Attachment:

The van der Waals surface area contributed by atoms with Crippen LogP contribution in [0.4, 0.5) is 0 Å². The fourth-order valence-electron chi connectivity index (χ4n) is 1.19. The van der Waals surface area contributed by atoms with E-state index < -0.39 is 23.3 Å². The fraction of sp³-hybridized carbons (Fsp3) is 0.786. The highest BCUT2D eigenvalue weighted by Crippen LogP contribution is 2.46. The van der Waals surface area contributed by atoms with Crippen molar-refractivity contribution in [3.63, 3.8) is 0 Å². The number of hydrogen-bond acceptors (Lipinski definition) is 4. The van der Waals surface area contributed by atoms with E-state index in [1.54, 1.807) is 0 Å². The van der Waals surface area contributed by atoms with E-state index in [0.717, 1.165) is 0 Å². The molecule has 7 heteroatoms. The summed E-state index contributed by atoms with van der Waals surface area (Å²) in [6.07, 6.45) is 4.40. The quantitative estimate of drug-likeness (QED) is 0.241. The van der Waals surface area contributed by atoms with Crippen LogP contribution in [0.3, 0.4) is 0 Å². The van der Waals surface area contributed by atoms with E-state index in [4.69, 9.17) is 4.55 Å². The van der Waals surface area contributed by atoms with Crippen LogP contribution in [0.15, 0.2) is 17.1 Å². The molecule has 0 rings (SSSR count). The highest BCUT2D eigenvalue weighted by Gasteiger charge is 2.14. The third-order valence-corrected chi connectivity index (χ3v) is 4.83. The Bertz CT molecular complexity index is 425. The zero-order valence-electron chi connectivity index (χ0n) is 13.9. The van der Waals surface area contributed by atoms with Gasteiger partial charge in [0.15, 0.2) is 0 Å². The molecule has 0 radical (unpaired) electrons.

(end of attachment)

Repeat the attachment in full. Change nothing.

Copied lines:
The van der Waals surface area contributed by atoms with Crippen LogP contribution in [0.4, 0.5) is 0 Å². The fourth-order valence-electron chi connectivity index (χ4n) is 1.19. The van der Waals surface area contributed by atoms with E-state index < -0.39 is 23.3 Å². The fraction of sp³-hybridized carbons (Fsp3) is 0.786. The highest BCUT2D eigenvalue weighted by Crippen LogP contribution is 2.46. The van der Waals surface area contributed by atoms with Crippen molar-refractivity contribution in [3.63, 3.8) is 0 Å². The number of hydrogen-bond acceptors (Lipinski definition) is 4. The van der Waals surface area contributed by atoms with E-state index in [1.54, 1.807) is 0 Å². The van der Waals surface area contributed by atoms with E-state index in [0.717, 1.165) is 0 Å². The molecule has 7 heteroatoms. The summed E-state index contributed by atoms with van der Waals surface area (Å²) in [6.07, 6.45) is 4.40. The quantitative estimate of drug-likeness (QED) is 0.241. The van der Waals surface area contributed by atoms with Crippen LogP contribution in [0.3, 0.4) is 0 Å². The van der Waals surface area contributed by atoms with E-state index in [4.69, 9.17) is 4.55 Å². The van der Waals surface area contributed by atoms with Crippen LogP contribution in [0.15, 0.2) is 17.1 Å². The molecule has 0 rings (SSSR count). The highest BCUT2D eigenvalue weighted by Gasteiger charge is 2.14. The third-order valence-corrected chi connectivity index (χ3v) is 4.83. The Bertz CT molecular complexity index is 425. The zero-order valence-electron chi connectivity index (χ0n) is 13.9. The van der Waals surface area contributed by atoms with Gasteiger partial charge in [0.15, 0.2) is 0 Å². The molecule has 0 radical (unpaired) electrons.